Some groups step in to fill the gap in local news coverage


NEW YORK (AP) — Given the dramatic downsizing in local journalism, efforts are sprouting to match reporters with towns and topics left uncovered. Time will tell if they are the first signs of a turnaround, or fingers in the dike.

Among prominent donors for journalism projects in recent months are the Knight Foundation, Facebook and Craig Newmark, who made his fortune founding Craig’s List.



This so-called “venture philanthropy” organization was founded by two people who have successfully launched online news products: John Thornton of the Texas Tribune and Elizabeth Green of “Chalkbeat.” The idea is to find creative ways to raise money on the national and local levels to fund journalism. It recently announced that it had $42 million in funding commitments.

Elizabeth Warren Now Coming for Your Sandwiches: 'Today's Left Is Out of Control'



This organization sees itself as a Peace Corps for journalists and has begun deploying young reporters into local communities. It has sent reporters to Mississippi Today to report on criminal justice and the environment, to Harrisburg, Pennsylvania, to cover the state capital for The Incline and to Victoria, Texas, to write stories for the Victoria Advocate on the aftermath of Hurricane Harvey. It has relationships with newsrooms across the country, including The Associated Press. Initially, the organization pays for half of a reporter’s salary, with the other half split between a local news organization and local donor. One of its goals is to wean the journalist off a national funding source.



The online investigative journalism web site has a local journalism project, where it has connected reporters in 14 news organizations across the country with a ProPublica editor to work on various stories. Among the participating news organizations this year are the Anchorage Daily News in Alaska, the Gazette in Charleston, West Virginia, and the Louisville Courier-Journal.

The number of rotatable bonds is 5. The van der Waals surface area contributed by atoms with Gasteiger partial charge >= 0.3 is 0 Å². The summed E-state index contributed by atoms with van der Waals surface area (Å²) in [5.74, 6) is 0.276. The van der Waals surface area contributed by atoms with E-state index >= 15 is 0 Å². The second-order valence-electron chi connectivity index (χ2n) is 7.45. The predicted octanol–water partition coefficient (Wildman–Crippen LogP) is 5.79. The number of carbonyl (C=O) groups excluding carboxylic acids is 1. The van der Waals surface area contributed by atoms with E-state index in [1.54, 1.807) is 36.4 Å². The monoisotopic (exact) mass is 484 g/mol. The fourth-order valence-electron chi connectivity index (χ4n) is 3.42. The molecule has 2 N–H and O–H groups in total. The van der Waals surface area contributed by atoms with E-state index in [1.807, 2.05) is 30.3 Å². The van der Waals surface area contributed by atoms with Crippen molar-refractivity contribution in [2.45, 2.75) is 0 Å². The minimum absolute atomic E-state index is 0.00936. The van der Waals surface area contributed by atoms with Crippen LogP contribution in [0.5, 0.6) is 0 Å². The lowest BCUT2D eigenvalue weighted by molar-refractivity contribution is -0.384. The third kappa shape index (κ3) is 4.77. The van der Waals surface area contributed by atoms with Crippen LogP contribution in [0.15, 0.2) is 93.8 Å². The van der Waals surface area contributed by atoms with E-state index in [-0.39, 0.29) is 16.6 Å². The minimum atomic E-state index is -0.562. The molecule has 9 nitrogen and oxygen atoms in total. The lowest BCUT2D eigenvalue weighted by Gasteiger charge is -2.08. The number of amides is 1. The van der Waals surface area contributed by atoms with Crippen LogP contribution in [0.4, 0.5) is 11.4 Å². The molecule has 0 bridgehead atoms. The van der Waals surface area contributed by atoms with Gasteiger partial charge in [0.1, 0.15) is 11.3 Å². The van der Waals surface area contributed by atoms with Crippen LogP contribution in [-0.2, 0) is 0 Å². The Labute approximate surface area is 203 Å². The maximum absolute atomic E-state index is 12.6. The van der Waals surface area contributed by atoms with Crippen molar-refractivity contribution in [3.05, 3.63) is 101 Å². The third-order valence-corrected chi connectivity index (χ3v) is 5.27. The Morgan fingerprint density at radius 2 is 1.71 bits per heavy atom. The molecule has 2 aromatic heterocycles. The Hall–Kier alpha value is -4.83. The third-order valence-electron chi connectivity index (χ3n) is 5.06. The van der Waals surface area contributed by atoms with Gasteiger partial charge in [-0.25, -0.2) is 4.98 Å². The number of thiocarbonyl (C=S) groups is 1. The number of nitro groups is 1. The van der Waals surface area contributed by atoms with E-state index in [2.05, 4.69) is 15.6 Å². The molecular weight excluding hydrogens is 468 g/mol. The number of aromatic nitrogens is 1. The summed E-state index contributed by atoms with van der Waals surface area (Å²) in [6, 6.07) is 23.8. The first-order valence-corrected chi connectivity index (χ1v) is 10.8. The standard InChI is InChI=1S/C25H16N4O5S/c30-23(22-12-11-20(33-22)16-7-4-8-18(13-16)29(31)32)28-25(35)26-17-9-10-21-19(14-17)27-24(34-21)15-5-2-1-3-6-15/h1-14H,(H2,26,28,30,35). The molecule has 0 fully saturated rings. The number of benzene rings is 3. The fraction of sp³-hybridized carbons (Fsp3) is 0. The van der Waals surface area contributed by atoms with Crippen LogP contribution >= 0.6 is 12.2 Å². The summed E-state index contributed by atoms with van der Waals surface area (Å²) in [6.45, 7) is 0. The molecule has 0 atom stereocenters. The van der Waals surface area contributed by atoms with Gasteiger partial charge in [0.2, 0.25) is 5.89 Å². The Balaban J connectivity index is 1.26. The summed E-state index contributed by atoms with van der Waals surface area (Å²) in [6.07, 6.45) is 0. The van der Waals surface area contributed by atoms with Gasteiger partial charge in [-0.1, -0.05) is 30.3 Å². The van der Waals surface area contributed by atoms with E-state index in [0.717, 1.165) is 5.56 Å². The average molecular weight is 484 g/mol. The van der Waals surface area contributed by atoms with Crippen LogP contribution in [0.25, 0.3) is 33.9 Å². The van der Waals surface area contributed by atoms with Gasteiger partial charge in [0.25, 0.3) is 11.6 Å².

The award-winning PBS documentary series announced this past month its first foray into local news. Through a grant by the Knight Foundation, “Frontline” will hire five journalists in newsrooms across the country and an editor to oversee their work on stories about a pre-selected series of topics. The journalism they produce will be provided to local news organizations.

Fugitive Child Rapist Was Admitted Into US on Tourist Visa



The journalism philanthropists Knight Foundation and the Lenfest Institute for Journalism have been teaming up to provide money for newsrooms, primarily in big cities, to hasten their transition from print to digital products.

The Western Journal has not reviewed this Associated Press story prior to publication. Therefore, it may contain editorial bias or may in some other way not meet our normal editorial standards. It is provided to our readers as a service from The Western Journal.

Truth and Accuracy

Submit a Correction →

We are committed to truth and accuracy in all of our journalism. Read our editorial standards.

The Associated Press is an independent, not-for-profit news cooperative headquartered in New York City. Their teams in over 100 countries tell the world’s stories, from breaking news to investigative reporting. They provide content and services to help engage audiences worldwide, working with companies of all types, from broadcasters to brands. Photo credit: @AP on Twitter
The Associated Press was the first private sector organization in the U.S. to operate on a national scale. Over the past 170 years, they have been first to inform the world of many of history's most important moments, from the assassination of Abraham Lincoln and the bombing of Pearl Harbor to the fall of the Shah of Iran and the death of Pope John Paul.

Today, they operate in 263 locations in more than 100 countries relaying breaking news, covering war and conflict and producing enterprise reports that tell the world's stories.
New York City